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Best_Mulled_Wine_RecipeMEDIA GALLERY

An authentic mulled wine recipe made with Ceylon Cinnamon, apple, pear, orange, and an inexpensive red wine. If you want the world's best authentic mulled wine recipe, this is it. A good mulled wine is especially fabulous if it is made with Ceylon Cinnamon sticks. This is because Ceylon Cinnamon is not overtly spicy and harsh like high-coumarin Cassia Cinnamon. Ceylon Cinnamon creates a deeply sophisticated mulled wine with incredible taste.

Combined with exotic spices like star anise, a dash of grated nutmeg, and black cardamom, this is without a doubt the ultimate mulled wine recipe you will find. There are many pretenders to the throne, each with its variation. Some make the ultimate sin of putting in brandy, while others put honey and boil it, which will kill the honey. Brown sugar somehow creates a better taste, although you can use white sugar if you must. Some people go overboard with the star anise, a powerful spice that must be used sparingly. And some put orange juice and, worse, lemon juice, which distorts the taste of mulled wine and gives it an insipid flavor.

Our mulled wine recipe, by contrast, is deeply satisfying. It has just the right amount of each ingredient to create a smooth taste profile. Yes, the ingredients are complex but well worth it for the rich aroma and complex flavor. Notes of citrus and clove, the sweetness of brown sugar tempered by the healing power of Ceylon Cinnamon, and the hypnotic effects of star anise. The perfect Christmas drink to warm the heart, the body, and the soul and to get rid of bad bacteria and reduce the ill effects of overindulgence.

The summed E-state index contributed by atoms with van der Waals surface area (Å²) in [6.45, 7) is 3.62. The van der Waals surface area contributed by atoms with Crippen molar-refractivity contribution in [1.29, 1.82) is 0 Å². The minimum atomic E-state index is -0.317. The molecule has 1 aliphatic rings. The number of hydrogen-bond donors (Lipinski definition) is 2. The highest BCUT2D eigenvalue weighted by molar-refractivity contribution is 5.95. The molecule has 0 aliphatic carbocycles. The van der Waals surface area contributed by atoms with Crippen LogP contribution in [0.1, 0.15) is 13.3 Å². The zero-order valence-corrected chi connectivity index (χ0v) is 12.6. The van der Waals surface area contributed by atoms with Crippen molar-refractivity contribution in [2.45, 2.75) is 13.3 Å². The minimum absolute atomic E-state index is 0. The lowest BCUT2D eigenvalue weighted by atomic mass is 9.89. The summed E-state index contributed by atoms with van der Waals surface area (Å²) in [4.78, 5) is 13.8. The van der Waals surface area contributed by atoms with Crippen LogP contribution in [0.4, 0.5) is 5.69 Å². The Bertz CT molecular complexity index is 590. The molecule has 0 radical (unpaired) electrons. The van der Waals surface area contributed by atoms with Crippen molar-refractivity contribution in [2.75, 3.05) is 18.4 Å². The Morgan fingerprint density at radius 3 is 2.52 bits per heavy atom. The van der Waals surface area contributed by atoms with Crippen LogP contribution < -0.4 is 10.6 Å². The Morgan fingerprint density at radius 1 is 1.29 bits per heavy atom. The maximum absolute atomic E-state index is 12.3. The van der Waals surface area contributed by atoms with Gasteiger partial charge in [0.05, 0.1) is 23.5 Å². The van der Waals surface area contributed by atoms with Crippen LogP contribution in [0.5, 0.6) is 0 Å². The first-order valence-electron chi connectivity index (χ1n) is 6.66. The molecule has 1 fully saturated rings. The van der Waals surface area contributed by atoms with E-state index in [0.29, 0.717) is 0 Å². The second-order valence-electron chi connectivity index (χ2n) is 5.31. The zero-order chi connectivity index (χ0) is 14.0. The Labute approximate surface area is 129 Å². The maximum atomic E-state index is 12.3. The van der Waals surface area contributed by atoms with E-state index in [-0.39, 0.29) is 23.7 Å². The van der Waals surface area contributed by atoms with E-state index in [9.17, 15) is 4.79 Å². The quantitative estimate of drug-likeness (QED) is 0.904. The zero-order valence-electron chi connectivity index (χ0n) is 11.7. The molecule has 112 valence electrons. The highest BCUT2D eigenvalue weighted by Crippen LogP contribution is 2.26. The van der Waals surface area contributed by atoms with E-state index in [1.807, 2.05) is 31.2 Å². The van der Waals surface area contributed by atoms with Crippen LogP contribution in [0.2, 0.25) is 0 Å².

Prep Time : 15 minutes
Cook Time : 45 minutes
Yield : 4 cups



  1. Wrap a Ceylon Cinnamon stick, orange peel, star anise, crushed black cardamom, and black cloves in a cheesecloth. Tie it with the cheesecloth or a piece of cooking string.
  2. Pour the wine into a pan and place the spiced cheesecloth pouch with all the spices inside.
  3. Add the ground nutmeg and sugar.
  4. Set the temperature to medium heat.
  5. Add the apples and pears.
  6. Let it heat up slowly over 25 minutes until it comes to a boil, then immediately remove it from the stovetop.
  7. Serve it with a ladle into a heatproof wine glass or mug.


Unlike the ordinary Cassia Cinnamon you find in stores, Ceylon Cinnamon has low Coumarin levels, so it won't harm your liver, especially if you are a regular Cinnamon tea drinker. Furthermore, Ceylon Cinnamon is milder, with a slightly sweeter taste. It lacks the spiciness of store-bought Cassia Cinnamon but offers hints of cloves and citrus, along with a wonderful, subtle aroma.

Ceylon Cinnamon is subtle and contributes to creating more complex flavors. In this dish, you would never even know that there is Ceylon Cinnamon, unlike Cassia Cinnamon, which tends to be harsh and immediately asserts itself, often negatively impacting the recipe

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